The bore 106 is connected to a suture receiving channel 108 with the port 110. The suture receiving channel 108 is located on an exterior surface of the anchor body 104. The suture receiving channel 108 provides an area in which a region of suture 26 can be placed on the exterior of the anchor body 104.

The port 110 connecting the suture receiving channel 108 and the interior bore 106 is generally perpendicular to at least one of the suture receiving channel 108 and the interior bore 106. The port 110 provides the communication between the inside of the anchor (interior bore 106) and the outside of the anchor (suture receiving channel 108). The port 110 is sized to receive a loop of suture. As shown, the port 110 and the external channel 108 partially extend into the tip 102 and provide a break in the threading 111. In embodiments where a suture loop is employed, the port is of a sufficient diameter to allow for passage of a knot. The port 110 can have the same diameter as the interior bore 106. In various embodiments, the port 110 diameter, the interior bore 106 diameter, and the cross section of the suture receiving channel 108 are the same. By providing an anchor 100 which can freely accept a knot sliding through the offset or asymmetrical opening formed in the anchor 100 provides stability to the anchor 100 because the anchor will not toggle when stress is placed on the anchor 100.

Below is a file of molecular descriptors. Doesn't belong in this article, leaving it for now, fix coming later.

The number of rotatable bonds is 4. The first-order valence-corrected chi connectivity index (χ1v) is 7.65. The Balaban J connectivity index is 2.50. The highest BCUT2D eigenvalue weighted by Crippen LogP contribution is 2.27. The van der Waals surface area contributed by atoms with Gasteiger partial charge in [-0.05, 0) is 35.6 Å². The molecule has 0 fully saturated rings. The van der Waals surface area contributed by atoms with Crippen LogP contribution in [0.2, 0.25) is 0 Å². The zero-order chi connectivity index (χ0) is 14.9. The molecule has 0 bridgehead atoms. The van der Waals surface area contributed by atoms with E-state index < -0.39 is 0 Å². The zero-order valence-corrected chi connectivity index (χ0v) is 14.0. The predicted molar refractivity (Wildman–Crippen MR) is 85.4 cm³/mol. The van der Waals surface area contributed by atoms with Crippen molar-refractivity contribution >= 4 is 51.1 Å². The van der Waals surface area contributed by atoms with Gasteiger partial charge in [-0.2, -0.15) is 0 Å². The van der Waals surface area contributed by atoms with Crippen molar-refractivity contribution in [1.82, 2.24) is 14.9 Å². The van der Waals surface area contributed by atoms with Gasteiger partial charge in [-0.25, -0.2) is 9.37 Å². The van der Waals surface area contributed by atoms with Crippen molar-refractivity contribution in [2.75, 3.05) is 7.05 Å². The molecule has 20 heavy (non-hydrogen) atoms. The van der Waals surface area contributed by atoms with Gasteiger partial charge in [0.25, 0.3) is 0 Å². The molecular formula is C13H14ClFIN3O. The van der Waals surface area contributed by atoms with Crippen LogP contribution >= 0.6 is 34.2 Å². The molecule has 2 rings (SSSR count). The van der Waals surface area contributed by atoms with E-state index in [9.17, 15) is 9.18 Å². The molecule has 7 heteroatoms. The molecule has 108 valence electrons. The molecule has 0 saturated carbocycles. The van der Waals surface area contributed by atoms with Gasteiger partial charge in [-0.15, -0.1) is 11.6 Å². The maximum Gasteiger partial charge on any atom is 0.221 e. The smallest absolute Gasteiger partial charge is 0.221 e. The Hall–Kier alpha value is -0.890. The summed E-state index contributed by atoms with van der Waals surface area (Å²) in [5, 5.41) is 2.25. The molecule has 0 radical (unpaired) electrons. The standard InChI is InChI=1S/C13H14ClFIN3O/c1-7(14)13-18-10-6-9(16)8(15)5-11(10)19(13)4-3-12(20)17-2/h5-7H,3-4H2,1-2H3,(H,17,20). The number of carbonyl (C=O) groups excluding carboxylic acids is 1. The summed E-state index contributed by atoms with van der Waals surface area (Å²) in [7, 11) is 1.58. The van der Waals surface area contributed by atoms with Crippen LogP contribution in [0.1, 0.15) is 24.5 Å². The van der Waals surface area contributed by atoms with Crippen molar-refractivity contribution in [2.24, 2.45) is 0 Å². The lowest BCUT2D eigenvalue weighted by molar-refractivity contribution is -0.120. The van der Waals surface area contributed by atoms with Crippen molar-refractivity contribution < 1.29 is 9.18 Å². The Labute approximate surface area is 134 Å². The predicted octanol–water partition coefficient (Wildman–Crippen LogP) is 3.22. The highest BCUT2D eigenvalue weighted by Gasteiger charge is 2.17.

The suture receiving channel 108 and the bore 106 are considered to be offset or asymmetrical due to the suture 26 being partly received in the interior of the anchor body 104 at the bore 106 and partly received in the exterior of the anchor body 104 at the suture receiving channel 108. The combination and arrangement of the bore 106, the suture receiving channel 108, and the port 110 form a continuous track or loop around which a suture 26 can be wrapped.